Dear 2014, thanks for heading on your merry way. To ensure you’ve totally checked out, there are a few things we’d like to ensure were tucked safely in your bags:
5. Anything and everything related to Justin Bieber
4. Use of the term “bae”
3. “Polar Vortex”
2. “Conscious Uncoupling” (thank you Gwyneth and Chris)
1. The year’s worst technology phrase – ‘Internet of Things’
As technology industry professionals, we often make the mistake of thinking we understand what words mean – until we find ourselves conversing with anyone under the age of 25. If you understand the contextual usage and meaning of: bae, al desko, LOLcat, humblebrag, mamil, hawt, gucci, blast, yolo, chillax, and swag, you may be the parent of teenagers. (If you know the cultural definitions of these terms and are not the parent of teenagers, you might want to consider upgrading your social circles. Or start hangin’ w/me. Just sayin’ yo.)
While understanding dialogue with millennials may require an urban dictionary, perhaps more disturbing may be encountering biz blab in the workplace. Many of us have buzzword pet peeves. Maybe we don’t like a term or phrase because it’s overused, or used by someone we don’t respect, or it’s used incorrectly.
Regardless of why we don’t like them, there seems to be consensus regarding the year’s biggest (new and repeat) offenders: cloud, Web 2.0/3.0, state of the art, cutting edge/bleeding edge, next generation/third generation, world class, seamless integration, turnkey solution, low-hanging fruit, 360 degrees, 30,000-foot view, social business, uber, dynamic, viral, innovation, collaboration, reinvention, disruption, convergence, stakeholder, integration, synergistic, sustainable, messaging, and influencer.
As annoying as these may be, by far, the most disturbing nonsensical jargon to date has to be “The Internet of Things.”
First used in 1999 by Kevin Ashton, co-founder of the Massachusetts Institute of Technology’s Auto-ID Center, in 1999, The Internet of Things (IoT) refers to uniquely identifiable objects and their virtual representations in an Internet-like structure. And therein lies the rub. Anyone have any clue as to what that means? Exactly.
So let’s break this down. Simply put, IoT represents the interaction between objects with a digital pulse. However, companies like Cisco take a more futuristic approach to IoT. When objects on a network include embedded technology that allows them to communicate, they are able to interact both internally and externally. The ability for these grouped objects to “sense” by sharing information and data results in new ‘intelligence’ or knowledge, which changes how decisions are made and by whom — or by what.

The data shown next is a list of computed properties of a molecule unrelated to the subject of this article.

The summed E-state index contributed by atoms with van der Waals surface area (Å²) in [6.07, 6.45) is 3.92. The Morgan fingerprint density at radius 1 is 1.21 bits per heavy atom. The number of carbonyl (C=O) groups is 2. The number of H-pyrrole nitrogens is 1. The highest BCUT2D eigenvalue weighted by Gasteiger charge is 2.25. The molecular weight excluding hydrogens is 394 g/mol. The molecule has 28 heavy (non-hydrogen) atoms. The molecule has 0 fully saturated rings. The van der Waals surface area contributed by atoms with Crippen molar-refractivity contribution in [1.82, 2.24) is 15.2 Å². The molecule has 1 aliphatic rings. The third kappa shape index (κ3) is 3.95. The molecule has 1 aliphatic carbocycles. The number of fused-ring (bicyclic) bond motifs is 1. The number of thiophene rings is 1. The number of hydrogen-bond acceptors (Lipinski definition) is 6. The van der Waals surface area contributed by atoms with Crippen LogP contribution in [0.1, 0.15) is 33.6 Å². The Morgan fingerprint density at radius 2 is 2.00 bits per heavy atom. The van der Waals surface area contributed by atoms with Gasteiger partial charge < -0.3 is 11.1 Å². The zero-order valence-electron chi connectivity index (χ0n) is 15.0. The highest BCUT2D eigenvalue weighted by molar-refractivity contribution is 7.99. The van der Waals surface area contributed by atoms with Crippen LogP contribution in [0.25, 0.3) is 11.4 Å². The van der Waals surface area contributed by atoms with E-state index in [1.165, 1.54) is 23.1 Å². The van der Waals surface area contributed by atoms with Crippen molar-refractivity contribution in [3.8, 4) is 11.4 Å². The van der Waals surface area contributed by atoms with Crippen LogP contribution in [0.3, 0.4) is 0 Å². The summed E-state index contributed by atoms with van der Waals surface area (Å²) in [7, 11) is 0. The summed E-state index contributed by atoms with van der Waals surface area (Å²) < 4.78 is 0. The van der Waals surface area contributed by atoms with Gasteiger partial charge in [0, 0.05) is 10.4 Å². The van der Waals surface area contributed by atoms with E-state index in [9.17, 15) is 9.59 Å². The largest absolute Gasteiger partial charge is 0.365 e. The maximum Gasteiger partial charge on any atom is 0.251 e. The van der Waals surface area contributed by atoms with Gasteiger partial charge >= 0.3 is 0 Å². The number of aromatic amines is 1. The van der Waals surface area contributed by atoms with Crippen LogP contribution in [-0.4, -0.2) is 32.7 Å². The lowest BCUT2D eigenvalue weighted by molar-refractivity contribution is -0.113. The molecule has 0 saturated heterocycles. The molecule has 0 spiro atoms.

Cisco is actively recruiting partners to help them address the IoT market opportunity – which they believe to be in excess of $14 trillion. Trillion. Not a typo. It’s hard to wrap your head around billions of dollars of opportunity, much less multiples of trillions. Where does one begin to make investments when the IoT opportunity is so broad?
What’s the alternative? From our perspective, a narrower scope that allows for greater clarity in strategy, investments, and measurable outcomes is required for IoT to be anything more than a catchall buzz phrase. In an age of information overload, shouldn’t communication be clear and concise? Why use terminology that confuses rather than enlightens? Want to know more about The Internet of Things? Try googling it. You’ll find more than 15 definitions – the best of which is from InfoWorld and requires more than 1,200 words to define it. #clearasmud
So please, 2014, take this “thing about a thing” phrase with you as you bid adieu… we have our hands full with Bieber. YOLO.